Traffic enforcement and motorists need to work together to achieve a high degree of road safety. This is why, to encourage its drivers to practice safe driving habits, North Carolina implemented the Safe Driver Incentive Plan (SDIP).
The law’s name is a misnomer. It doesn’t actually give monetary incentives to drivers with pristine records; instead, it allows insurance companies to increase drivers’ premiums by 30-340%. The rate of increase depends on the points you earn within three years prior to renewing or applying for a new policy. The more serious your violation is, the higher the points you earn; and the more points you have, the more expensive your premiums become.
Keeping Premiums at a Minimum
With the SDIP law in effect, what you need to do to avoid paying larger premiums for your auto insurance in Durham, NC is clear: drive safely and do it consistently. If, however, you have had no previous driving record and are just about to buy a car, you can keep your premiums to a minimum if your vehicle:
- Is a new model
- Has modern safety features, like anti-lock brakes and anti-theft controls
- An economy or utility vehicle
Insurance for High-Risk Drivers
If the threat of expensive premiums is not enough inducement to drive safely, becoming a high-risk driver might do the trick.
Under normal circumstances, insurance providers may deny coverage to a driver if he or she poses too much of a risk. While all states have a minimum amount of car insurance for all drivers, some companies may not sell car insurance to high-risk drivers in North Carolina. Drivers in this category may face challenges in obtaining insurance. For instance, their premiums might be higher than motorists in the standard tier.
High-Risk Drivers in North Carolina
The law may differ depending on the area, however. In North Carolina, for instance, rigid state laws do not allow insurance companies to refuse to provide Bodily Injury and Property Damage Liability coverage to any driver. The North Carolina Reinsurance Facility ensures that all drivers in the state with eligible risks can still purchase auto liability insurance.
Some insurance companies, on the other hand, have the freedom to classify these drivers as “high risk.” In turn, this makes it harder for them to qualify for auto insurance policy in Durham. They are:
- First-time and inexperienced drivers with less than 3 years of driving experience (usually teen drivers, whom parents can add to their insurance policies) – The risk of motor crashes is common among unsupervised teen drivers (often between 16 to 19 years old) because of their poor driving record and inexperience.
- Drivers with DUI records – A DUI conviction in North Carolina will stay on your record for seven years. Expect to remain a high-risk driver for as long as you have a DUI conviction on your record.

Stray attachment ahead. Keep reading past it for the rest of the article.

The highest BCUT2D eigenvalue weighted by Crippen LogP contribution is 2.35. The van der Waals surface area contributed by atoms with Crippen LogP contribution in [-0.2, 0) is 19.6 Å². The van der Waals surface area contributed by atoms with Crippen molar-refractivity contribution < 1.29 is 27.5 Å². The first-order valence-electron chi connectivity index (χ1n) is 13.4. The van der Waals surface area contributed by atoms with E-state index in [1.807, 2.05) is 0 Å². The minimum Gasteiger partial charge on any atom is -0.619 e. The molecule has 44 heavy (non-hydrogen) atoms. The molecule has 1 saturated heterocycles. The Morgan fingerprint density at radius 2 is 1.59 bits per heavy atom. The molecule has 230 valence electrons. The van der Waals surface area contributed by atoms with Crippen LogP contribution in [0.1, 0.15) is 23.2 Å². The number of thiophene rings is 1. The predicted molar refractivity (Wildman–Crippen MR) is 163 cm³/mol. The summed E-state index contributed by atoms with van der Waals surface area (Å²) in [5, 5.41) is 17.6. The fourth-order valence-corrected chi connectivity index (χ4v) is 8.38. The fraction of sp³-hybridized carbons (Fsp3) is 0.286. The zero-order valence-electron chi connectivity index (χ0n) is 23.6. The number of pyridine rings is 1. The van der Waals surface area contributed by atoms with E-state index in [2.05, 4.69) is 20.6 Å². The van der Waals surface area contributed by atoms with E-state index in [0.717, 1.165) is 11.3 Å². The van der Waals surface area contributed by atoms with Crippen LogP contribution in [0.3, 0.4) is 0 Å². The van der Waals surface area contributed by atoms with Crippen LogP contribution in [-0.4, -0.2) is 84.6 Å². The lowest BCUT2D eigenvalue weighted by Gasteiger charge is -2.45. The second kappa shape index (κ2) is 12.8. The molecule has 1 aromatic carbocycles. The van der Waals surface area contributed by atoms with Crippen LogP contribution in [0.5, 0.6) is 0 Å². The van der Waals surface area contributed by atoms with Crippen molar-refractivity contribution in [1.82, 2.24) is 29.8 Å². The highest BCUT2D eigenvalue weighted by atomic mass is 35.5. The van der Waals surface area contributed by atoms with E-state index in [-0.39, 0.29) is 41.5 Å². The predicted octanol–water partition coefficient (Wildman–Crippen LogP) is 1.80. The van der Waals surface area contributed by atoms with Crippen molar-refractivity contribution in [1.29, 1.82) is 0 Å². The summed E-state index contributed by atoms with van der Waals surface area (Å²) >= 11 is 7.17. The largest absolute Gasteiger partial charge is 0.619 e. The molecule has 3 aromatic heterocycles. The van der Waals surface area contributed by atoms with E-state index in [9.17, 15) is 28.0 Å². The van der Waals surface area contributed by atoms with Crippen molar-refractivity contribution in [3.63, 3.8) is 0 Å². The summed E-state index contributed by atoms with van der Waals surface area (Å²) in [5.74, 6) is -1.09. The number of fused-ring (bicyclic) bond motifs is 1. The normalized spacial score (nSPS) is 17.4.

- Drivers with multiple traffic violations – A driving record of traffic violations and accidents could give insurance companies reason to charge you higher insurance rates. In most cases, they are usually interested in your driving record from the past 5 years.
- Drivers convicted of being at-fault in an accident – If you are more than 0% at fault for an accident, your record will tag you as an at-fault accident driver. If you are more than 25% at fault, you may receive higher insurance premiums.
- Drivers without prior insurance – High-risk drivers without insurance in North Carolina need to pay a civil penalty fee ranging from $50 to $150, depending on the number of prior lapses they have on their record. Inadequate proof of at least six months of continuous coverage is enough to be deemed a high-risk driver.
- Drivers with high-risk vehicles – Some owners of high-performance vehicles or sports cars carry the risk of reckless driving or overspeeding. As a result, some insurance companies may consider the owners of these vehicles high-risk drivers.
The NCRF ensures that high-risk drivers have the insurance coverage they need, but with one caveat: they share the risk associated with their classification with fellow drivers in the reinsurance facility. This means their premiums are inevitably more expensive.
In the eyes of insurance providers, high-risk drivers are most likely to file a claim on their policies. So, it’s difficult to obtain auto insurance with low premiums if you are one. You’ll also have a hard time getting coverage for collision, comprehensive, medical payments, and other insurance options unless you sign a document wherein you consent to pay rates that are higher than what the NCDOI approved.
Car accidents happen, and they happen to the best of us, even. Do not be a risk to other people, but, most especially, to your family.
Get in touch with Amistad Insurance Services. Whether you’re looking for information on Durham auto insurance or need help filing a claim, we can help you out. Our customer service is on standby 24 hours, 7 days a week. Contact us today.